Rather than something ‘out there’ to be got or had, I was somewhat taken aback by the representation of transformation as ‘an ongoing natural process that’s available to you right now. It’s something you can cooperate with in ways large and small, every day of your life’ (LD 6 emphasis added). The cooperation context was/is very intriguing – a conditioner of the facilitation I had been entertaining: intentionally facilitating transformation requires actively cooperating with transformation, on the level of abiding consciousness. If personal transformation is a cooperative venture, might collective (consciousness) transformation be a collaboration? The ‘What’ of transformation is realized through cooperation with your always/already consciousness.
Shifting one’s ‘worldview’ is central in all this: ‘who you are now, and what you have now, contains all you need for a richer, fuller, and more joy-filled life’ (LD 19). Is your worldview large enough? How can it be enlarged? According to Frances Vaughan: ‘It requires inner work and an appreciation for how that connects to being in the world, and the outer work of action and service’ (LD 20). How best to pursue such integrating, and ‘integrated-ness’? Seeking new vistas – the ever-more-elegantly-all-encompassing configuration – has always held a particular attraction for myself, but I recall being jolted with the realization that this needed to be succeeded with a subtle revision: seeing with new eyes.
Paraphrasing Marcel Proust, Rachel Naomi Remen observes that ‘the voyage of discovery lies not in seeking new vistas, but in having new eyes. The familiar is seen in a completely new way. Nothing changes, yet everything changes’ (LD 20). All the while ‘consciousness is constant – the transformation is in the individual (from the limited self to the whole self… from being limited and small to being whole)… the wholeness (consciousness) never actually goes away’ (Nityananda, in LD 21).
Transformation is about opening to new possibilities (recognizing that your current view is only partial) and seeing with new eyes (LD 22). Might this be the route to enabling an infinity of personal evolutions? New eyes… new ‘I’s… the eye of spirit… from I to We… from I-dentity to We-dentity. The ‘How’ of transformation lies in shifting one’s view, one’s worldview, to inside more than outside… to seeing with new eyes… to entertaining the transpersonal.
As an educator I was struck by the parallels between the notion of education as a drawing out (of what is already within) and of transformation as something that happens naturally, ‘as false selves are shed and buried elements of yourself are retrieved and integrated’ (LD 21). Who you are ‘authentically’ doesn’t change.
In terms of educational strategy: ‘Like the gardener, rather than making transformation happen, we create the ideal conditions for natural transformation to flourish’ (LD 67). Other appealing metaphors included: catalyst and crucible; soul fertilizers; labyrinth guide; and ‘coming home to yourself and your own true nature’ (LD 175). Sensibilities worthy of cultivation included: self-reflexivity, equanimity, creativity, curiosity and compassion. I wondered: What ‘mix’ of soul fertilizer might best serve adult professionals in transformation shift-mode? The ‘Where’ of transformation could be as close as your metaphorical garden.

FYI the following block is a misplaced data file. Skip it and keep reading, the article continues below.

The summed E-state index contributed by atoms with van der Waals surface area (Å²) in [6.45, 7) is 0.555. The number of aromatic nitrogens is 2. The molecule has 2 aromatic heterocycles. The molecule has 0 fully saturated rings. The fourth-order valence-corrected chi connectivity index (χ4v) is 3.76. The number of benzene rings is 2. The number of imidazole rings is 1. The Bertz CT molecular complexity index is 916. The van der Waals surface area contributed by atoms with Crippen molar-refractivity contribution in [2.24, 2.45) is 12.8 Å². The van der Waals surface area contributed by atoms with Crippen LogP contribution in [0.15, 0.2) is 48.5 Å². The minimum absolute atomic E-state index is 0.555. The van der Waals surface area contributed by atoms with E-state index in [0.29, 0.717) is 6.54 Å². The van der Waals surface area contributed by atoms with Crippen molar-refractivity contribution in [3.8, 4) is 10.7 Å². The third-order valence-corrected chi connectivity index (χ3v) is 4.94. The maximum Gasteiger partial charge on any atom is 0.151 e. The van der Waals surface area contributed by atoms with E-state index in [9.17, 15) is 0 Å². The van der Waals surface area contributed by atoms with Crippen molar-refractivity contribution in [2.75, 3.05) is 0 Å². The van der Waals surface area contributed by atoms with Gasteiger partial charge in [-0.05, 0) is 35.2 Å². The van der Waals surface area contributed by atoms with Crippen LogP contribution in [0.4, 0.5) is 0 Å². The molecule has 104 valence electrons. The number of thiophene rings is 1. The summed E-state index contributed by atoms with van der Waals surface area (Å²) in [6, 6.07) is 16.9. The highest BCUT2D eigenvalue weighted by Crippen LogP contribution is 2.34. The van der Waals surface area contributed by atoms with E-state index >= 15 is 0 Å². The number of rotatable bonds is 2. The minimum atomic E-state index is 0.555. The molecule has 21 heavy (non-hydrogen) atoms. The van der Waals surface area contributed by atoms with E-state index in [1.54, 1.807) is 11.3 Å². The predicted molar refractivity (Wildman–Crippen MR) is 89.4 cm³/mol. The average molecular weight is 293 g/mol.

The ‘integration’ experienced/sampled in this particular action inquiry consisted of ‘living deeply’. Sounds simple; too simple perhaps? Except that ‘living deeply may require nothing less than a complete transformation of the way you view the world and your place in it’ (LD 1). It involves ‘an engagement with life, in all its various complexities. It is a moment-by-moment process … being present for all that life offers isn’t always easy’ (63). Transformation often asks for something to die so that something new can be born (30). It is about becoming… ‘becoming more open, loving, balanced, authentic, kind and generous’ (201). A letting-go – to let come. An emerging future disposition. Cooperating with transformation.
Merry, Peter, 2008 Evolutionary Leadership: Integral Leadership for an Increasingly Complex World. Integral Publishers
Schlitz, Marilyn Mandala, Cassandra Vieten and Tina Amorok 2007 Living Deeply: The Art and Science of Transformation in Everyday Life. New Harbinger Publications/IONS
Torbert, William and Associates 2004 Action Inquiry: The Secret of Timely and Transforming Leadership. Berrett-Koehler: San Francisco
[i] ‘Living deeply’ refers both to the title of the book that was the main focus of the inquiry (see Schlitz et al, 2007), and to the underlying practice attempted in the course of the inquiry. The book includes some end-of-chapter exercises in ‘experiencing transformation’, and is accompanied by a DVD of nine guided/experiential ‘transformative practices from the world’s wisdom traditions’.
[ii] Based on Ken Wilber’s work on integral theory, Peter Merry (2008, 124) elaborates on the capacities of holons (everything is both a whole in its own right and part of something bigger) as follows:
‘Agency’, the capacity to clarify identity, wholeness and boundaries, and express this in the world;
‘Communion’, the capacity to connect to whatever is outside those boundaries;
‘Self-transcendence’, the capacity to go beyond one’s current stage on the evolutionary path;
‘Self-immanence’, the capacity to hold all one’s parts and past together in the present, healing and integrating past patterns.